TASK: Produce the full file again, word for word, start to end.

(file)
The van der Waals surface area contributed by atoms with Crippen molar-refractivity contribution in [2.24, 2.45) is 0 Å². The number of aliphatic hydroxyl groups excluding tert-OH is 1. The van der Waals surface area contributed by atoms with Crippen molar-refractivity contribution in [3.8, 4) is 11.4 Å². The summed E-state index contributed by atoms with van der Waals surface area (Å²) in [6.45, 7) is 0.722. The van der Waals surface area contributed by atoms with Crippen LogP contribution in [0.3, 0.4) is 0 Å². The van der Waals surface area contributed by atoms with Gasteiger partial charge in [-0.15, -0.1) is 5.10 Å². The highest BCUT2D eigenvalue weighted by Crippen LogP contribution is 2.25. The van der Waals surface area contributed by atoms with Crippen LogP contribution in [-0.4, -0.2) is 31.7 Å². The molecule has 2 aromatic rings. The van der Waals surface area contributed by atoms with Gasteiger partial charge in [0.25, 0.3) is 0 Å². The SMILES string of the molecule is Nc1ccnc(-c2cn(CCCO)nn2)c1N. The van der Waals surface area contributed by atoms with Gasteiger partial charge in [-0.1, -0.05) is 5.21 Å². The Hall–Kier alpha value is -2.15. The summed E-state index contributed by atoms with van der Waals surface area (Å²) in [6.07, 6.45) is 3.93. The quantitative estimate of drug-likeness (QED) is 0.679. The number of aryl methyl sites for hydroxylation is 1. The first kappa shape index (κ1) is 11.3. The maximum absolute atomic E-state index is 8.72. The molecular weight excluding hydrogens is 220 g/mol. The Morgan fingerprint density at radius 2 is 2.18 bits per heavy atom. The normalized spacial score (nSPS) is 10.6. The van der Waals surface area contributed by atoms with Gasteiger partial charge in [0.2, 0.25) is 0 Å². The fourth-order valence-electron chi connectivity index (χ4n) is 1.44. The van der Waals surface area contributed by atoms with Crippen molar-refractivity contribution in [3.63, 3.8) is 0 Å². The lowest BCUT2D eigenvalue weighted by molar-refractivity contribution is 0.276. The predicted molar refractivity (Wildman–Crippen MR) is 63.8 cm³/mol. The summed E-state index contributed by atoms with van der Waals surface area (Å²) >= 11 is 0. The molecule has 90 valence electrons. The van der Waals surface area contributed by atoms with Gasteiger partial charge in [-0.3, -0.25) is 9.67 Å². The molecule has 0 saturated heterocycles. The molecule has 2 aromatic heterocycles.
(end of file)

The van der Waals surface area contributed by atoms with Crippen molar-refractivity contribution in [2.24, 2.45) is 0 Å². The number of aliphatic hydroxyl groups excluding tert-OH is 1. The van der Waals surface area contributed by atoms with Crippen molar-refractivity contribution in [3.8, 4) is 11.4 Å². The summed E-state index contributed by atoms with van der Waals surface area (Å²) in [6.45, 7) is 0.722. The van der Waals surface area contributed by atoms with Crippen LogP contribution in [0.3, 0.4) is 0 Å². The van der Waals surface area contributed by atoms with Gasteiger partial charge in [-0.15, -0.1) is 5.10 Å². The highest BCUT2D eigenvalue weighted by Crippen LogP contribution is 2.25. The van der Waals surface area contributed by atoms with Crippen LogP contribution in [-0.4, -0.2) is 31.7 Å². The molecule has 2 aromatic rings. The van der Waals surface area contributed by atoms with Gasteiger partial charge in [0.25, 0.3) is 0 Å². The SMILES string of the molecule is Nc1ccnc(-c2cn(CCCO)nn2)c1N. The van der Waals surface area contributed by atoms with Gasteiger partial charge in [-0.1, -0.05) is 5.21 Å². The Hall–Kier alpha value is -2.15. The summed E-state index contributed by atoms with van der Waals surface area (Å²) in [6.07, 6.45) is 3.93. The quantitative estimate of drug-likeness (QED) is 0.679. The number of aryl methyl sites for hydroxylation is 1. The first kappa shape index (κ1) is 11.3. The maximum absolute atomic E-state index is 8.72. The molecular weight excluding hydrogens is 220 g/mol. The Morgan fingerprint density at radius 2 is 2.18 bits per heavy atom. The normalized spacial score (nSPS) is 10.6. The van der Waals surface area contributed by atoms with Gasteiger partial charge in [0.2, 0.25) is 0 Å². The fourth-order valence-electron chi connectivity index (χ4n) is 1.44. The van der Waals surface area contributed by atoms with Crippen molar-refractivity contribution in [3.63, 3.8) is 0 Å². The lowest BCUT2D eigenvalue weighted by molar-refractivity contribution is 0.276. The predicted molar refractivity (Wildman–Crippen MR) is 63.8 cm³/mol. The summed E-state index contributed by atoms with van der Waals surface area (Å²) >= 11 is 0. The molecule has 90 valence electrons. The van der Waals surface area contributed by atoms with Gasteiger partial charge in [-0.3, -0.25) is 9.67 Å². The molecule has 0 saturated heterocycles. The molecule has 2 aromatic heterocycles.